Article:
The universe or God, or whatever you believe in, will provide you with exactly what you think you deserve. Changing a mindset takes some time, but it’s not as hard as you might think. It is well worth it to spend time alone getting in touch with what you want and need.

It has now been two years since the relationship with the narcissist ended, and I can honestly say I’ve never felt stronger, happier or more at ease with myself. I am dating and socializing and keeping an eye out for the healthy person who’s worthy of my time and energy. Next time, I’m no longer accepting crumbs.

© 2014 Macteacher

Comments 41 comments

Attikos profile image

Attikos 2 years ago from East Cackalacky

Indeed. It will require years for us to recover from our relationship with the narcissist, especially if PPACA survives.

Adam Lee Andersen profile image

Adam Lee Andersen 2 years ago from Overland Park, Kansas

I read your entire article and it does speak words to a situation that I liberated myself last year; but I'm still in healing process. I was in an emotionally abusive relationship, and I would have to say she was quite the narcissist that you describe her. While she didn't many friends, her mentality of I'm always right, you're always wrong was a constancy. After 2 years of feeling battered I finally gave up. But today, I'm still dealing with the pain.

macteacher profile image

macteacher 2 years ago from New York Author

Dear Adam,

I feel your pain. The only thing I can suggest is getting out there and meeting new people. New friendships can do a lot of good. I've had a lot of success with They have groups for every interest all across the country. I've made a lot of my new friends through that site.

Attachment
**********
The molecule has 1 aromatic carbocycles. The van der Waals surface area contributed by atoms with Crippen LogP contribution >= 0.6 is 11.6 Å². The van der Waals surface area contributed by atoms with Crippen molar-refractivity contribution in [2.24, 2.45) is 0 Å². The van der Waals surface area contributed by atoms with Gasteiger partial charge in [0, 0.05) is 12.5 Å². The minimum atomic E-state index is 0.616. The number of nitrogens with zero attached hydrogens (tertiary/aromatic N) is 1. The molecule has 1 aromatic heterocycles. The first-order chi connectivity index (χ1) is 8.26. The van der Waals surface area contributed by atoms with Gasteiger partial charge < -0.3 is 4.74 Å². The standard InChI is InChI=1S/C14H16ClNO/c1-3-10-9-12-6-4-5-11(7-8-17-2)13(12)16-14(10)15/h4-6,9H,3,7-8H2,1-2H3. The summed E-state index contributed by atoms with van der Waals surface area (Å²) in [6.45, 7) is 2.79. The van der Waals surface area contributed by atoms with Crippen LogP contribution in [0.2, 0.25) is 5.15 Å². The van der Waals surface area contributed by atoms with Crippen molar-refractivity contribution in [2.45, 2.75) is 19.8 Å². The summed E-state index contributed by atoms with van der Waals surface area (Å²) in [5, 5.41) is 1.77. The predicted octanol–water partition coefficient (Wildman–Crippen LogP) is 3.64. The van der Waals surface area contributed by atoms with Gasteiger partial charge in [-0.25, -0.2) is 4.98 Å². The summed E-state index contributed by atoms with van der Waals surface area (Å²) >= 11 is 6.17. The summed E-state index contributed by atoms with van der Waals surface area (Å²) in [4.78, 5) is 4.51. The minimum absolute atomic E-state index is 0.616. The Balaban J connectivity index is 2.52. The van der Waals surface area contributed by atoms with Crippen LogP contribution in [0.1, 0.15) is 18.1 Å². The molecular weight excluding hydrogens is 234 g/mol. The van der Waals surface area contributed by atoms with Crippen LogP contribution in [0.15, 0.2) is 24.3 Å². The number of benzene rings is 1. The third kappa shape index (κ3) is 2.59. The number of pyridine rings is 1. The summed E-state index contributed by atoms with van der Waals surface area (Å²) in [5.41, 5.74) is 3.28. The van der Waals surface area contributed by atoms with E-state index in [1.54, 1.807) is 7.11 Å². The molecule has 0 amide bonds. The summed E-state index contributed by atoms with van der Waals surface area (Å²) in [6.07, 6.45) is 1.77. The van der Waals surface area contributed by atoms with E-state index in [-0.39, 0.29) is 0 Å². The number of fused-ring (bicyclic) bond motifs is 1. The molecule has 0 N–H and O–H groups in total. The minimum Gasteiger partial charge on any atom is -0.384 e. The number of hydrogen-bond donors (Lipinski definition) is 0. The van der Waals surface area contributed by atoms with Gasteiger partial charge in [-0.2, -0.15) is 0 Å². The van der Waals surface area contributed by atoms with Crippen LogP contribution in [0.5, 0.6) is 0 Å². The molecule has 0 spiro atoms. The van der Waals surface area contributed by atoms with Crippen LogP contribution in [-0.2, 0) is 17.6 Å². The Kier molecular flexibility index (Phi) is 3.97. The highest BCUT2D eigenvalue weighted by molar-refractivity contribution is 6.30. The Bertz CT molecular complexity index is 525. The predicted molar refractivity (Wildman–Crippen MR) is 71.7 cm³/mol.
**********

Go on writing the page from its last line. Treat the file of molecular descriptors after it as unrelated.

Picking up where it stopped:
Good luck. Some things just take time. Just remember you deserve to be with someone who treats you with respect. You will find that person.

CrisSp profile image

CrisSp 2 years ago from Sky Is The Limit Adventure

What if that person is your next of kin? How do you detach yourself from someone you've loved since birth? Letting go is easier said than done and no matter what, it is (very) painful and traumatizing. But then again, we have to let go and set ourselves free.

Thank you for sharing your experience on a much sensitive subject. Well written, interesting and very useful hub.

Best wishes to you.

macteacher profile image

macteacher 2 years ago from New York Author

Dear CriSp,

I grew up with three narcissists. It's not easy to deteach, but I had to for my own sanity. I've managed to maintain a decent relationship with my mother. A cordial relationship with my father. My grandmother passed a while back, so I no longer have to worry about her. She was a nightmare, may she RIP. Letting go is not easy, but it can be done. It just takes time and determination to be happy. Thanks for stopping by and offering feedback. :-) I'm sending you some good energy.